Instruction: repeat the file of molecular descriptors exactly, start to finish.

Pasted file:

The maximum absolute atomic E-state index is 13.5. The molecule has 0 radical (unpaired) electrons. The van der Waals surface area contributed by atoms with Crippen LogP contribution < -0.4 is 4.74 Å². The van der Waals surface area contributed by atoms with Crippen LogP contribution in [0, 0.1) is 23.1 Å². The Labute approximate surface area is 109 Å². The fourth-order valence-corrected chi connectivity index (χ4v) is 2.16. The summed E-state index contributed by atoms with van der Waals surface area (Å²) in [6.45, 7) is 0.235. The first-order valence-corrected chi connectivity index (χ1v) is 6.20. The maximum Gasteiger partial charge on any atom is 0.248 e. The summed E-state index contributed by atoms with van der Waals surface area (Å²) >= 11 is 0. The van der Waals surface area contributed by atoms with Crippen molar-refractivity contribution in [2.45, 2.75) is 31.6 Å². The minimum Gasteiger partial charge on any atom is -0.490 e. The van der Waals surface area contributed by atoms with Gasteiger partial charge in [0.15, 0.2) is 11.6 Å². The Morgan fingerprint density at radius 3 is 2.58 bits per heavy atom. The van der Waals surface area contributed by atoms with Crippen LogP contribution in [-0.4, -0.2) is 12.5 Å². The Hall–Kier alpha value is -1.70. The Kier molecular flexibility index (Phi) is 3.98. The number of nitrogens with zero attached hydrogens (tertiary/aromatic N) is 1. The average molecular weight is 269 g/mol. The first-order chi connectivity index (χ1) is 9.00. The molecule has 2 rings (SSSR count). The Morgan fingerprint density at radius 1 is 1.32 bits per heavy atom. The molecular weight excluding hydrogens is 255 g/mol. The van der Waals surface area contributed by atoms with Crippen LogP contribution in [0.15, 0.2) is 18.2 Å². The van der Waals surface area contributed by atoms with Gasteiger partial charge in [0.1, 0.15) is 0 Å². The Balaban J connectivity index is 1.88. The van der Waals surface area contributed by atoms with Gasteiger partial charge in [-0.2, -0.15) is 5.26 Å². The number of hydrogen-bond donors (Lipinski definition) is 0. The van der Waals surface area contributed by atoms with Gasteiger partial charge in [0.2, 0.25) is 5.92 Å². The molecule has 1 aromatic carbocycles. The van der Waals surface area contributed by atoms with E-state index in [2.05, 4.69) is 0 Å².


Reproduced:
The maximum absolute atomic E-state index is 13.5. The molecule has 0 radical (unpaired) electrons. The van der Waals surface area contributed by atoms with Crippen LogP contribution < -0.4 is 4.74 Å². The van der Waals surface area contributed by atoms with Crippen LogP contribution in [0, 0.1) is 23.1 Å². The Labute approximate surface area is 109 Å². The fourth-order valence-corrected chi connectivity index (χ4v) is 2.16. The summed E-state index contributed by atoms with van der Waals surface area (Å²) in [6.45, 7) is 0.235. The first-order valence-corrected chi connectivity index (χ1v) is 6.20. The maximum Gasteiger partial charge on any atom is 0.248 e. The summed E-state index contributed by atoms with van der Waals surface area (Å²) >= 11 is 0. The van der Waals surface area contributed by atoms with Crippen molar-refractivity contribution in [2.45, 2.75) is 31.6 Å². The minimum Gasteiger partial charge on any atom is -0.490 e. The van der Waals surface area contributed by atoms with Gasteiger partial charge in [0.15, 0.2) is 11.6 Å². The Morgan fingerprint density at radius 3 is 2.58 bits per heavy atom. The van der Waals surface area contributed by atoms with Crippen LogP contribution in [-0.4, -0.2) is 12.5 Å². The Hall–Kier alpha value is -1.70. The Kier molecular flexibility index (Phi) is 3.98. The number of nitrogens with zero attached hydrogens (tertiary/aromatic N) is 1. The average molecular weight is 269 g/mol. The first-order chi connectivity index (χ1) is 9.00. The molecule has 2 rings (SSSR count). The Morgan fingerprint density at radius 1 is 1.32 bits per heavy atom. The molecular weight excluding hydrogens is 255 g/mol. The van der Waals surface area contributed by atoms with Crippen LogP contribution in [0.15, 0.2) is 18.2 Å². The van der Waals surface area contributed by atoms with Gasteiger partial charge in [0.1, 0.15) is 0 Å². The Balaban J connectivity index is 1.88. The van der Waals surface area contributed by atoms with Gasteiger partial charge in [-0.2, -0.15) is 5.26 Å². The number of hydrogen-bond donors (Lipinski definition) is 0. The van der Waals surface area contributed by atoms with Gasteiger partial charge in [0.2, 0.25) is 5.92 Å². The molecule has 1 aromatic carbocycles. The van der Waals surface area contributed by atoms with E-state index in [2.05, 4.69) is 0 Å².